What’s yours is mine and mine is… Uncle Sam’s?!
One of the ultimate goals in society today is to eventually own something. Unfortunately, the whole American Dream notion tends to be accompanied by a few undesirables; one of which is property taxes. Depending on your budgeting skills and your own aspirations, you could end up paying taxes on one or any of the following:
- Vacation home
- Rental property
The list goes on and on. With the end goal in mind, we might fully realize all of the additional expenses that come along with it. One of which is property taxes. Ringing any bells? If so, we’ve got some good news for you. Although you can’t technically nix paying taxes on your property altogether, Uncle Sam does allow you a tax deduction if you qualify.
Which property taxes qualify for the write off?
1. Real estate taxes
Real estate taxes are typically related to mortgages and can be deducted if they are charged by the state, local or foreign government. In order to claim the deduction, the amount you report needs to be based on the real estate value of the property in the year of the tax return you are filing. This will be re-assessed annually. The deduction does not include improvements or services that come along with the property.
Let’s take a look at your home, for example:
You just received your property tax bill and see the following breakdown of charges:
Weekly Trash Removal: $70
Sewage Maintenance: $50
Water Use: $45
Property Tax Fee: $850
You would only be able to claim a tax deduction on the $850 Property Tax Fee.
2. Personal property taxes
Personal property taxes are only deductible if charged by the state or local government. To claim the deduction the property must be appraised each year and can only be based on the value of the property.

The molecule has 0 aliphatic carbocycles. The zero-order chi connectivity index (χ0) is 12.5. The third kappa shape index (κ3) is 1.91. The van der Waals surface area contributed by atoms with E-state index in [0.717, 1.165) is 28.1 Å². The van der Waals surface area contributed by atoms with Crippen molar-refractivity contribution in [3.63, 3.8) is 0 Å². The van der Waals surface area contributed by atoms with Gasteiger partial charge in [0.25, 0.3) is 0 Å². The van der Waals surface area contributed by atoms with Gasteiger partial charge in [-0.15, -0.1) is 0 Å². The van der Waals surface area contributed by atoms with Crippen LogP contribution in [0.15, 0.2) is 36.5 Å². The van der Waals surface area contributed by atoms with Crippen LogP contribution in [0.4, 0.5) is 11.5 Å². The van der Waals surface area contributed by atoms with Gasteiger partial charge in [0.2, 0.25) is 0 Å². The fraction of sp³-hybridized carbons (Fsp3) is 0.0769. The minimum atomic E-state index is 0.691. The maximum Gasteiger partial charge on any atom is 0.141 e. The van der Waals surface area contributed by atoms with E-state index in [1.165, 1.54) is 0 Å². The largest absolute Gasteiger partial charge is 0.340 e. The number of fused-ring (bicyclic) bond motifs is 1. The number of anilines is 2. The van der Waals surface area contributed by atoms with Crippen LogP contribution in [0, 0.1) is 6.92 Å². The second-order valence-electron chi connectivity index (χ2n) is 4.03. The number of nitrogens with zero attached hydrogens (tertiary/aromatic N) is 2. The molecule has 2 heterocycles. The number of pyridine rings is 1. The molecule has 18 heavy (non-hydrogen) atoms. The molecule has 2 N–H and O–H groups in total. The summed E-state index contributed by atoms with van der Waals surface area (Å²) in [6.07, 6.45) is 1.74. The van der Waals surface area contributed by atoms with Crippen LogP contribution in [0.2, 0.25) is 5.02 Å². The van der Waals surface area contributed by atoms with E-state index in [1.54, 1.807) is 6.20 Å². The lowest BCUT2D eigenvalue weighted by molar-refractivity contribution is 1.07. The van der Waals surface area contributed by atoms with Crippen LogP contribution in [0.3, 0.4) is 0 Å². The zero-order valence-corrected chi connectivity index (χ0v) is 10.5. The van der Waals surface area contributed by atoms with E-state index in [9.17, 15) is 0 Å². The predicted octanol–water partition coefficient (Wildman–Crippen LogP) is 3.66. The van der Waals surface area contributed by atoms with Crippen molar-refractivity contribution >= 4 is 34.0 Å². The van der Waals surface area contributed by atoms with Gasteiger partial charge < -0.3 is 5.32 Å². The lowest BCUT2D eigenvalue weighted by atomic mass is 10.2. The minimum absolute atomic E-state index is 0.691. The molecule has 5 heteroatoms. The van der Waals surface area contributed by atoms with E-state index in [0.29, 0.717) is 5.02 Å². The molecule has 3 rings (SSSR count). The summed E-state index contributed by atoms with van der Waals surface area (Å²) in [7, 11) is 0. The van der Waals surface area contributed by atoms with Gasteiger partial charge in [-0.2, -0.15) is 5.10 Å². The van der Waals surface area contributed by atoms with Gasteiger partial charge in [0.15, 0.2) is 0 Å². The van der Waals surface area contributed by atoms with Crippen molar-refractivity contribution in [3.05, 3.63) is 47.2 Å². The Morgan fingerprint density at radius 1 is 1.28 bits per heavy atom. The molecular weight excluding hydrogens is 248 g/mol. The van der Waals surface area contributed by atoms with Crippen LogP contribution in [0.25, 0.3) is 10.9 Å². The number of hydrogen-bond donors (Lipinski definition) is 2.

Let’s consider your boat, for example:
You receive a bill from the state for your boat. The total is $175. This includes an annual boat fee of $75 plus 0.6% of your boat’s value. You can only deduct $100 on your tax return since that is the portion based on your boat’s [property] value.
Have an escrow account? Read the fine print.
It is common to set up an escrow account when you invest in property. This means that you have a third party holding (and essentially saving) your money that will pay for property taxes and insurance premiums throughout your term.
This type of account tends to cause confusion when it comes to deducting your property taxes. As with any tax deduction, expenses are only deductible in the year that they are actually paid. This means that you cannot deduct the amount that you add to your escrow account each year. You will only deduct the amount taken out of your escrow account to pay your property taxes to the taxing authority for that year you’re filing a tax return for.
How to claim the property tax deduction on your tax return
Here’s the final catch when it comes to claiming property taxes on your return. Instead of claiming the usual standard deduction, you will need to itemize. Not to throw IRS lingo into the mix, but this means that you will need to file a Schedule A (Form 1040).
Your real estate taxes are reported on line 6 of Schedule A and your personal property taxes are reported on line 7. Tax payments work in conjunction with your other itemized deductions and are subtracted from your taxable income thus can potentially increase your refund or decrease your amount owed to the IRS. Of course, if you decide to file with a tax preparer, chances are this form won’t even cross your mind.
All in all, you’ll want to make sure that it makes sense for you to itemize instead of taking the standard deduction. If you choose to itemize, remember to have your receipts ready!
Don’t let property taxes deter you from owning something in the future.
Sometimes it can feel like owning property can leave a pretty large dent in your wallet. Take advantage of the tax breaks offered by the IRS and don’t hesitate to ask for help. New and old owners, alike, get confused with all of the tax rules and regulations. RapidTax can help you better grasp what you need to know for your specific situation. We offer free phone and livechat support. Give us a call so that we can help you claim you property tax deduction this year.Wednesday, May 3rd, 2017 at 11:09 am and is filed under Tax Deductions and Credits | Blog.